I've been doing a bit of thinking, and I'm going to suggest that there is a fair amount of reliance on Norse mythology so far. Obviously there are a lot of parallels between Jesus Christ and Baldur of the Aesir. Baldur was a teutonic antecedent of JC, and that murdered Sun God seems to fit in with the imagery despite the fact that Severian is walking around with a cross on his back. Urth is another form of Urd or Urdr, which was one of the three Norns, specifically fate. So basically you've got a world that at once references Earth but also seems to be the literal fate of the protaganist. Possibly not, but Wolfe seems to like throwing huge obvious things at us, like Dorcas, and letting us sort of miss the forest for the trees. The Baldur imagery is most apparent when Severian is "killed" by a leaf, while Baldur was slain by a sprig of mistletoe. Baldur will then be resurrected after Ragnarok in the new world that is to come. Kind of some neat foreshadowing and I'll be interested to see if this is borne out by events later in the book. That then raises the question of whether Agilus is Baludr's brother Hod or Longinus who pierced Jesus side. I feel like both were dupes who were being used by others as part of an existing plot. Were Agia/Agilus working for others?

A thought about Father Inre. Just as Jesus threw down the old order with his denunciation of the legalistic Pharisees, so too might Father Inre who's name is essentially INRI (a latin acronym that is translated to Jesus of Nazareth, King of the Jews) be symbolic of the old order that Severian is destined to overthrow.

I might be way off base here, but these were a couple of thoughts that I'd been mulling over since yesterday evening and I thought I'd go ahead and share them.


message 5: by Heath (new)

Heath | 10 comments Mod
I suspect you are right on with the references to Baldur. The fact that we was killed by mistletoe along with the other evidence is too obvious not to be right.

I don't have a copy of the book in front of me at the moment, but is it Father Inre or Inire?
Either way, I don't disagree with your assessment of the symbolism of the name. But the good father seems to be much more than a representation of the old order given his use of mirrors and the Botanic Gardens.

I spent a little time thinking about the "Resurrection and Death" title and now think that it was intentionally misdirecting and ironic. The title doesn't refer to Severian in the way I assumed it had at first glance. Wolfe means "resurrection" in the sense that Voladus' crew is physically lifting a body out of the ground in that chapter. And Severian saves Voldalus' life by killing his attacker.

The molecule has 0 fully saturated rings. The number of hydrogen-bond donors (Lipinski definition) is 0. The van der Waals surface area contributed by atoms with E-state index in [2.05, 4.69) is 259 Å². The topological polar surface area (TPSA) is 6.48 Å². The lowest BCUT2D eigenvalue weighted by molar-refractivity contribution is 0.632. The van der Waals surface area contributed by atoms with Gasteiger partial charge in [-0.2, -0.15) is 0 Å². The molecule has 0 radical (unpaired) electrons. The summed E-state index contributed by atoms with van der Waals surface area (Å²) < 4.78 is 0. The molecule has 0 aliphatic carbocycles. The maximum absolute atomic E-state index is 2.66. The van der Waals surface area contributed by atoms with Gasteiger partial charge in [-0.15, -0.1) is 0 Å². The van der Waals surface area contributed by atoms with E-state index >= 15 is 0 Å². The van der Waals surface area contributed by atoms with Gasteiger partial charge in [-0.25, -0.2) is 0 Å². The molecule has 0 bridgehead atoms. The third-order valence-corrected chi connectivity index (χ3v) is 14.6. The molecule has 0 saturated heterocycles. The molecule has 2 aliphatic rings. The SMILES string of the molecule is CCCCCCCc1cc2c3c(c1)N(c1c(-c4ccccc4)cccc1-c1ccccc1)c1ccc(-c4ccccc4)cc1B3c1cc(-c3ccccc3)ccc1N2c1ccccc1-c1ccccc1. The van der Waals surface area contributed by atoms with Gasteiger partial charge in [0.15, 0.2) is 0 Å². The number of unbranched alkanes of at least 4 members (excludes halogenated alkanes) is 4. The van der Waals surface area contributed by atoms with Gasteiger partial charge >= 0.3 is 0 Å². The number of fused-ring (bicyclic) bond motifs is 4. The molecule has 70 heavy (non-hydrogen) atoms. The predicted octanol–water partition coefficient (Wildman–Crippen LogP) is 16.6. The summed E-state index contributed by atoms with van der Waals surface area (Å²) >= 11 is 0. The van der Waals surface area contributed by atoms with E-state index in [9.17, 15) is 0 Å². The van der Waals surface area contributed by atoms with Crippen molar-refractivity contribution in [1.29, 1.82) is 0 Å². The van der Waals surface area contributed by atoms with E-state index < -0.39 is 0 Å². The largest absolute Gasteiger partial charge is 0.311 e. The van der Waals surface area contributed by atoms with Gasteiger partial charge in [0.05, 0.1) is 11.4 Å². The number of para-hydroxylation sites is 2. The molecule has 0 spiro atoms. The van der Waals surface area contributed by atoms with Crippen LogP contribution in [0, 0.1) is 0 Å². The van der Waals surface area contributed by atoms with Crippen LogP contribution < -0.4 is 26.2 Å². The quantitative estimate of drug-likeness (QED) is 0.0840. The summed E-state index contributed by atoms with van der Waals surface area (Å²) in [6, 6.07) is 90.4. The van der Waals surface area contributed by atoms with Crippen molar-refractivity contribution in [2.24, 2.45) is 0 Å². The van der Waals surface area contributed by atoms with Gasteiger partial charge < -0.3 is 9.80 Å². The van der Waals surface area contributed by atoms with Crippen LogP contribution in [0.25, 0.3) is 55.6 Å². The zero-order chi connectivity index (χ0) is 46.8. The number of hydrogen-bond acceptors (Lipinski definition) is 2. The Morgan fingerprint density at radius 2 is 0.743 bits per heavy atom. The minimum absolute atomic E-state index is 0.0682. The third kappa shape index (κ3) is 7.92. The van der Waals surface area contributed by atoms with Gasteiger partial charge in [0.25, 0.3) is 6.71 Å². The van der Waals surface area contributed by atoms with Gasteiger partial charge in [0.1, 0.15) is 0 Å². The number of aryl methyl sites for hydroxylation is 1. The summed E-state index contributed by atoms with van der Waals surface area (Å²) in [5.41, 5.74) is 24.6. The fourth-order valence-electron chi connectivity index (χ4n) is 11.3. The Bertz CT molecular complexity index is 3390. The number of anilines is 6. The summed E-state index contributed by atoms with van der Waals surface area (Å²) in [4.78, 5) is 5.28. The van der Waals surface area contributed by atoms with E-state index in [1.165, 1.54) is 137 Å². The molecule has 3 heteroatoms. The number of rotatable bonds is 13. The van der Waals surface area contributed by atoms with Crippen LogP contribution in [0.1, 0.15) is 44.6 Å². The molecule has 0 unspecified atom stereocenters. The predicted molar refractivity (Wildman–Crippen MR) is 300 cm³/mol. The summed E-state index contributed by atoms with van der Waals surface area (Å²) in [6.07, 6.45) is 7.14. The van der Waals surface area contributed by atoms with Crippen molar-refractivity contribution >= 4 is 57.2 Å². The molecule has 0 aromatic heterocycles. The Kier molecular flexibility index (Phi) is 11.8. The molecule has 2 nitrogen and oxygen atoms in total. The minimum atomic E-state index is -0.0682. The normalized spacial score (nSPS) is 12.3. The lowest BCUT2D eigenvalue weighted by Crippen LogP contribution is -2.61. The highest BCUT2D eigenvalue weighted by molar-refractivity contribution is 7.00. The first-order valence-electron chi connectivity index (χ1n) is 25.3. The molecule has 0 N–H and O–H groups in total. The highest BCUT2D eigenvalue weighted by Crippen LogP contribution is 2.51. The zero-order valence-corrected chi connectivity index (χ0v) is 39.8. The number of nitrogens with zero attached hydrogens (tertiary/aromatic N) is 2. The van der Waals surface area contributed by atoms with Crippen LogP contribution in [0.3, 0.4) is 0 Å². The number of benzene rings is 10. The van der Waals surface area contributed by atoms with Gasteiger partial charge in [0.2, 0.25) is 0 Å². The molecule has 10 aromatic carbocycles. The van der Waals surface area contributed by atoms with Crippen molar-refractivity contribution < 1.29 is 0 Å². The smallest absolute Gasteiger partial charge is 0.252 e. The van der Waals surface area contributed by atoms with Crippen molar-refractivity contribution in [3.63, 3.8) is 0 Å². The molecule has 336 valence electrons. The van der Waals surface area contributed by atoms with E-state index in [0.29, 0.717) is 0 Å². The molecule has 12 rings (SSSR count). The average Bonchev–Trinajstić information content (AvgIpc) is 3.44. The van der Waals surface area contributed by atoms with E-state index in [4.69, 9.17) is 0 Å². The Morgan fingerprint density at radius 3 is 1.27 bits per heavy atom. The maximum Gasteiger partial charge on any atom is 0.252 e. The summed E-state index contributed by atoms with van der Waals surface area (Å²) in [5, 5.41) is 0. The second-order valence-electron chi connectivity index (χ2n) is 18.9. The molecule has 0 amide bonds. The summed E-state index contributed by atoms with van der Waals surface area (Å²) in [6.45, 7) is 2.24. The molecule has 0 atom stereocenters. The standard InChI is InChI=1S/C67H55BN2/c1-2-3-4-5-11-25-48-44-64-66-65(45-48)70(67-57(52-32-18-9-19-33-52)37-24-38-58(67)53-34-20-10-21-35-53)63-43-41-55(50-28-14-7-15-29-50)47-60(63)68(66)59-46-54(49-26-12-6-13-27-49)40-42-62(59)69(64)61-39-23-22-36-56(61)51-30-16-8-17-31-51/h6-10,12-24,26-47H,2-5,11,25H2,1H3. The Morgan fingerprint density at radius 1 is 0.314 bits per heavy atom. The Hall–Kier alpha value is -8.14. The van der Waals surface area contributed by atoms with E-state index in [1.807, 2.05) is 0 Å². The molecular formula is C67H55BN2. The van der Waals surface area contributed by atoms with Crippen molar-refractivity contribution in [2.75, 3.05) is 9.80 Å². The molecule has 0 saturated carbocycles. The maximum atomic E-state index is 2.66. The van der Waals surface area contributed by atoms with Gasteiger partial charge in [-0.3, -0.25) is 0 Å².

message 6: by Drew (last edited Sep 28, 2010 06:56PM) (new)

Drew (slam4008) | 7 comments Dammit, you're right about Inire. Good call, although I'm not sure that it doesn't necessarily invalidate my supposition (you've read the book so there's a good chance I'm being an idiot). Without getting too into things, the Pharisees represented a beneficial advancement that had become corrupt and stultified. Obviously a codified law is a tremendous improvement on the chaos that the Pharisees were a rejection of. But it had become another tool to protect those in power. Inire seems to represent the modern ethos of political, religious and scientific authority. Given that, at the time of writing, we were still using the birth of Christ as the defining characteristic of the modern era with BC/AD, it doesn't seem completely unreasonable to suppose that he represents the old/modern world that is being undone. Of course this presupposes that he is the real, or an, antagonist in the story.

I like your thoughts on the title of the first chapter. I'm very anxious to learn more about Voladus/Voladii. That seems like a key to understanding a lot of what's going on.

I've also got to try to figure out the symbolism of the acting troupe. I'm sure they'll make more sense, but at the moment it's just more weirdness that I can't quite get a grip on.


message 7: by Drew (last edited Oct 13, 2010 01:51PM) (new)

Drew (slam4008) | 7 comments 2/3 of the way through Shadow. Spoilers.

Well, the Autarch has been met and the play staged. It seems to be a confirmation of the overtly Christian themes, except for a couple passages. Before the play Severian remarks that Talos doesn't lie, but that he speaks in metaphor and is never really honest. Almost like a Sophist. The fact that Talos and Baldanders are both mythical figures representing a Bronze giant protector of Crete (which I believe is one of the cradles of Western civilization) and a protean myth respectively is interesting, although their roles seem to be reversed here. I'm going to have to think about that later, but the other comment that was telling was after the play when Severian remarks that the crowd was reading symbolism into the play that wasn't necessarily there. This seems to be another case of the omniscient narrator casting doubt on his narrative. The overt biblical story of the play though seems to be a recognition of the nature of the story as a whole. I think the point is to tell the reader that Wolfe recognized and at least partially rejects this interpretation of the text. He acknowledges the similarities in a sort of Joseph Campbell "Power of Myth" fashion and then makes it clear that this is not that story regardless of the shared details. But the fact that we can't trust anything that is written down seems to reject that supposition as well. Basically a (don't say it) labyrinthine narrative structure ( I said it). I'm glad you chose Borges.


message 8: by Heath (last edited Oct 22, 2010 04:33PM) (new)

Heath | 10 comments Mod
Spoilers to the end of Shadow and the Claw.

I mentioned it in one of my other posts but I think you're right on to point out that Wolfe wants us to question the interpretations that he, himself, has cultivated. I think he does it to a devastating degree in the the Appendices. Not only is translation itself an imperfect practice (unless you are translating Don Quixote in Borges' world) but Wolfe casts further doubt by telling you that he replaces entire CONCEPTS with their twentieth-century equivalent.

I'd like to say I understood the play on my second read-through, but the themes are completely lost on me. However, did you catch that the play is based on "a dramatization of the lost Book of the New Sun? Are we meant to think that the Book of the New Sun, Severian's manuscripts, somehow passed through time to Gene Wolfe who translated them in 1980 and became lost over hundreds of thousands of years (much like the list of lost texts referenced in the New Testament) until Severian acts in the Chinese-whispers version of his own story?